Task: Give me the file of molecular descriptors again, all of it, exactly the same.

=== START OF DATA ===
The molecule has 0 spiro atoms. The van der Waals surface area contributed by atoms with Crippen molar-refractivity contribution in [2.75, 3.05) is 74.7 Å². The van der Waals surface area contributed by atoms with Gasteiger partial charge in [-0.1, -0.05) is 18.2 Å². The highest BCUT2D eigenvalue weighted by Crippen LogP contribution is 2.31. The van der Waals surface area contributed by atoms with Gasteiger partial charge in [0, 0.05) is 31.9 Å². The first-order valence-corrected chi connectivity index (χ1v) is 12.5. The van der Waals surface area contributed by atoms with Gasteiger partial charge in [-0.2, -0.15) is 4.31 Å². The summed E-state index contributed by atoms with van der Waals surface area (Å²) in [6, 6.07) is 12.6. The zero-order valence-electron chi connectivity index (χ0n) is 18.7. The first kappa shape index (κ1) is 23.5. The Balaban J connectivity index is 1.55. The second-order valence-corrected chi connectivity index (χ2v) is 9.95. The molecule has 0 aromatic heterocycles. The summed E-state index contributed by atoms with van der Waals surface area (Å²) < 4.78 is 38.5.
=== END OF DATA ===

The molecule has 0 spiro atoms. The van der Waals surface area contributed by atoms with Crippen molar-refractivity contribution in [2.75, 3.05) is 74.7 Å². The van der Waals surface area contributed by atoms with Gasteiger partial charge in [-0.1, -0.05) is 18.2 Å². The highest BCUT2D eigenvalue weighted by Crippen LogP contribution is 2.31. The van der Waals surface area contributed by atoms with Gasteiger partial charge in [0, 0.05) is 31.9 Å². The first-order valence-corrected chi connectivity index (χ1v) is 12.5. The van der Waals surface area contributed by atoms with Gasteiger partial charge in [-0.2, -0.15) is 4.31 Å². The summed E-state index contributed by atoms with van der Waals surface area (Å²) in [6, 6.07) is 12.6. The zero-order valence-electron chi connectivity index (χ0n) is 18.7. The first kappa shape index (κ1) is 23.5. The Balaban J connectivity index is 1.55. The second-order valence-corrected chi connectivity index (χ2v) is 9.95. The molecule has 0 aromatic heterocycles. The summed E-state index contributed by atoms with van der Waals surface area (Å²) < 4.78 is 38.5.